Aerospace Youth Organizations – Is One Right for You?

CAP Cadet Gets Orientation Flight
CAP Cadet Gets Orientation Flight

This week, the Academy of Aerospace and Engineering hosted its first guest speaker, Captain April Krason of the Civil Air Patrol (CAP). As she explained, CAP is the official auxiliary of the US Air Force. It was founded at the start of World War II as a volunteer organization of flyers who helped patrol the US coastline for German submarines. Since then, it has evolved into an important agency in US homeland security. It also has a robust youth program, or “Cadet” program, open to young men and women between 12 and 18 years old. From the CAP website: “The CAP Cadet Program is a year-round program where Cadets fly, learn to lead, hike, camp, get in shape, and push themselves to new limits. If you’re dreaming about a career in aviation, space, or the military, CAP’s Cadet Program is for you. Cadets meet 2 hours per week and one Saturday per month, on average, and also have opportunities to attend leadership encampments, career academies, and other activities during the summer.” She explained that CAP Cadets earn up to ten free orientation flights. I also know that they tend to earn scholarships and get selected for excellent colleges because of their demonstrated leadership, citizenship, and community service. For students with an interest in aerospace, especially in flying, this youth program may be the right one for you. Connecticut has several CAP units, three of which are close to Newington:

In an earlier post, I described the Experimental Aircraft Association (EAA), focusing on Chapter 27 at Meriden-Markham Airport in Meriden, Connecticut. The EAA’s mission is “To grow participation in aviation by promoting the ‘Spirit of Aviation,’” while their vision is “A vibrant and growing aviation community.” To carry out this mission and vision, EAA sponsors some youth activities, including the Young Eagles program where EAA pilots spend a day giving free orientation flights in their aircraft to children ages 8 to 17. The purpose is to trigger an interest in aviation that young people will carry forward in life. So far, the EAA has given about 2 million orientation flights to children nationwide since the start of Young Eagles in 1992. The next Young Eagles day for EAA Chapter 27 is Saturday, October 17th (moved from October 10th), 9:00 AM to 3:00 PM, at Meriden-Markham Airport. Click HERE for more information and any updates on this event, as well as the point of contact. The EAA is a great organization for anyone interested in aviation, regardless of whether you are a pilot or own an aircraft. One project the Meriden squadron has started is to have local youth help build an airplane. I have invited the EAA Chapter 27 president, Mr. Bob Spaulding, to speak to our students on September 18th so they can learn more about these opportunities.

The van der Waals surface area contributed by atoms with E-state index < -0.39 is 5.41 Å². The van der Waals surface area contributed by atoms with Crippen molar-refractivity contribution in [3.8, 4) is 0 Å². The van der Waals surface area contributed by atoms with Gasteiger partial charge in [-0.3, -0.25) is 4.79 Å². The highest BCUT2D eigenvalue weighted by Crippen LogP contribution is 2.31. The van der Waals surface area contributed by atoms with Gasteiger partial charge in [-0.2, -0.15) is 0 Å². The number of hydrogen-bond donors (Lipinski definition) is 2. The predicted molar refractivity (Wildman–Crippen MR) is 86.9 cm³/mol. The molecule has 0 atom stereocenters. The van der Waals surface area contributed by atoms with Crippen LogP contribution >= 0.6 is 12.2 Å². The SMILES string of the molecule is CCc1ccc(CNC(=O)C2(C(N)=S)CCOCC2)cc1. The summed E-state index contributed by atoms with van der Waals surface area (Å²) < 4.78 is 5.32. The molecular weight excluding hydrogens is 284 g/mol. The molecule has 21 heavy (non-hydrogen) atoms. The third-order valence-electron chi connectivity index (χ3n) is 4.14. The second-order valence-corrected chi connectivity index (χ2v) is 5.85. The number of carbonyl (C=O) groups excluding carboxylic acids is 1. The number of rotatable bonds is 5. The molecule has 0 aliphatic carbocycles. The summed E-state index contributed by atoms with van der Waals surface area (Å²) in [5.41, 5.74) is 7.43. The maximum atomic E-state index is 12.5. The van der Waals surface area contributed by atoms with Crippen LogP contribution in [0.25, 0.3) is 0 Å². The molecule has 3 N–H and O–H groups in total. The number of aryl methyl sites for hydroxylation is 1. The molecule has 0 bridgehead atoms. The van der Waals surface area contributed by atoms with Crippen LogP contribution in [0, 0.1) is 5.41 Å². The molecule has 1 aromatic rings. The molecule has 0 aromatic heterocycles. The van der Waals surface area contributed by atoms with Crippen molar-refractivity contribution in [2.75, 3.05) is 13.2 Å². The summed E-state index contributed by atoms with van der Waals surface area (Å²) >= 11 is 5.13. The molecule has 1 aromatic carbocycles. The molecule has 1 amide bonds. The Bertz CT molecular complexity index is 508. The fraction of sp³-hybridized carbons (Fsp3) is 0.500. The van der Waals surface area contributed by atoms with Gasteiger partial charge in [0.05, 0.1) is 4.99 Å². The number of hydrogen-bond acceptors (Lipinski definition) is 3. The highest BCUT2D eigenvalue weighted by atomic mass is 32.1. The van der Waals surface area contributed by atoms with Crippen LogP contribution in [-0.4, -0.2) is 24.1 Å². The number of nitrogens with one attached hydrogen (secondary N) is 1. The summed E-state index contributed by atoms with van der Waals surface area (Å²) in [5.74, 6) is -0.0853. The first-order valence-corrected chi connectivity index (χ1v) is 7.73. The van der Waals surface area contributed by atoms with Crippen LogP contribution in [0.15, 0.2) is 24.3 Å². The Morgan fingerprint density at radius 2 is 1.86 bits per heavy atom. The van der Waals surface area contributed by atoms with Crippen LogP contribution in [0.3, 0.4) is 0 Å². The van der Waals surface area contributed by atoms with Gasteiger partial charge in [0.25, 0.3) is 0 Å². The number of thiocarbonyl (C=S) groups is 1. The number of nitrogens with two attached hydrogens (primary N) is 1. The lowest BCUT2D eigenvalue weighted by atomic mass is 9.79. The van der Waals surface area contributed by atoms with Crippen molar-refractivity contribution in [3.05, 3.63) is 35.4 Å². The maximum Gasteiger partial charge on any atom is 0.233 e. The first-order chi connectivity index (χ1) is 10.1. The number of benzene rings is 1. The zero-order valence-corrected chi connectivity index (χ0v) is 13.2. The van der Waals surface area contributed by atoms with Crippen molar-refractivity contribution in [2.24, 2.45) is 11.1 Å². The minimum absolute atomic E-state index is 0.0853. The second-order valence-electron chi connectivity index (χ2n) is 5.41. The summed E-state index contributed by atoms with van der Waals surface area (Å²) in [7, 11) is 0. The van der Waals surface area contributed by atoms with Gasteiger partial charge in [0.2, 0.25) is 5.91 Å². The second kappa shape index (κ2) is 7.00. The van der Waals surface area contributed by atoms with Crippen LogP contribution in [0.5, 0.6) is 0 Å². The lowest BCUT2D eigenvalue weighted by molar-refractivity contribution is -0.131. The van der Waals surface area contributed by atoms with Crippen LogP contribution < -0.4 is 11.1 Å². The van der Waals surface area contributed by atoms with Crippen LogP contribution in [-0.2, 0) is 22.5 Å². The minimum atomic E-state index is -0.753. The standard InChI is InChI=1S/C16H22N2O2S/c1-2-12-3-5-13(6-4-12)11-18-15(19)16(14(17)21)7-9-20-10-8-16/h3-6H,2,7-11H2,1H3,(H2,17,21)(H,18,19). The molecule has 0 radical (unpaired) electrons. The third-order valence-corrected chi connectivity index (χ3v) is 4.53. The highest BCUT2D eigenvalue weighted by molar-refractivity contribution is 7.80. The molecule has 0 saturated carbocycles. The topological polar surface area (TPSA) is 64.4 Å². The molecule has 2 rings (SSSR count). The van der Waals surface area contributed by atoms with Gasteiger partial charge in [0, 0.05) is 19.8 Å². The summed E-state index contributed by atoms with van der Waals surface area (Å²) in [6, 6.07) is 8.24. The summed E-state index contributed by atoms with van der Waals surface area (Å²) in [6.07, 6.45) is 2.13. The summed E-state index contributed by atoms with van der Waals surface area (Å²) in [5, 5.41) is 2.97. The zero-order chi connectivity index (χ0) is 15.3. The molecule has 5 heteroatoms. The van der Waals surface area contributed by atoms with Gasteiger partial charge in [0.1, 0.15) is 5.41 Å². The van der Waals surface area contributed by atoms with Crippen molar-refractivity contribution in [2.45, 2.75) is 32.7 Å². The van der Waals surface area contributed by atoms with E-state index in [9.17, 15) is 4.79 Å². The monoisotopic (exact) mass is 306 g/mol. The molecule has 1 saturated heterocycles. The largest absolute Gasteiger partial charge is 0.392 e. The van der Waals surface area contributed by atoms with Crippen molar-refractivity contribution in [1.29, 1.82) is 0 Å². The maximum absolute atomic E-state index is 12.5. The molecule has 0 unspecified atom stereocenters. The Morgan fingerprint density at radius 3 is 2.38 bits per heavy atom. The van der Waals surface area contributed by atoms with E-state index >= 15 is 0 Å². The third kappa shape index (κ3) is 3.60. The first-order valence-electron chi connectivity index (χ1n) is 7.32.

Finally, for those interested in flying radio-controlled (R/C) aircraft program, I have invited the Academy of Model Aeronautics (AMA) local chapter, the Central Connecticut R/C Club’s president, Mr. Damon Rosenthal, to speak to our students on October 9th. Earlier this summer, I posted how I went to the club’s “Fun Fly Day” at their field at 100 Meadow Road, Farmington, Connecticut. I watched club members, including several youth members, fly their aircraft–everything from 1/4 scale replicas of old warbirds to small, simple airplanes made from foam board. The club also oversees proper flight operations of “drones,” the latest craze in remotely piloted aircraft. All model flying is done following AMA’s safety rules. Beginners take lessons and get checked out by an instructor before they can operate their aircraft on the field. For anyone who has always wanted to fly, this is an alternative way to do it, and do it right.

DISCLAIMER: As the teacher in the Academy of Aerospace and Engineering, I am providing this information for my students and their parents/guardians to use as they see fit. None of these organizations are being officially endorsed or pushed by Newington Public Schools. Participation in any of these programs is completely up to the students and their parents/guardians, and there is no requirement by the Academy for a student to join any of them. All of this being said, I think these organizations offer many opportunities, and I hope you find this information useful.

Author: Bryan Holmes, Physics & Math Teacher, STEM Competition Mentor

Starting at Thomaston High School in Thomaston, Connecticut, in fall of 2018.

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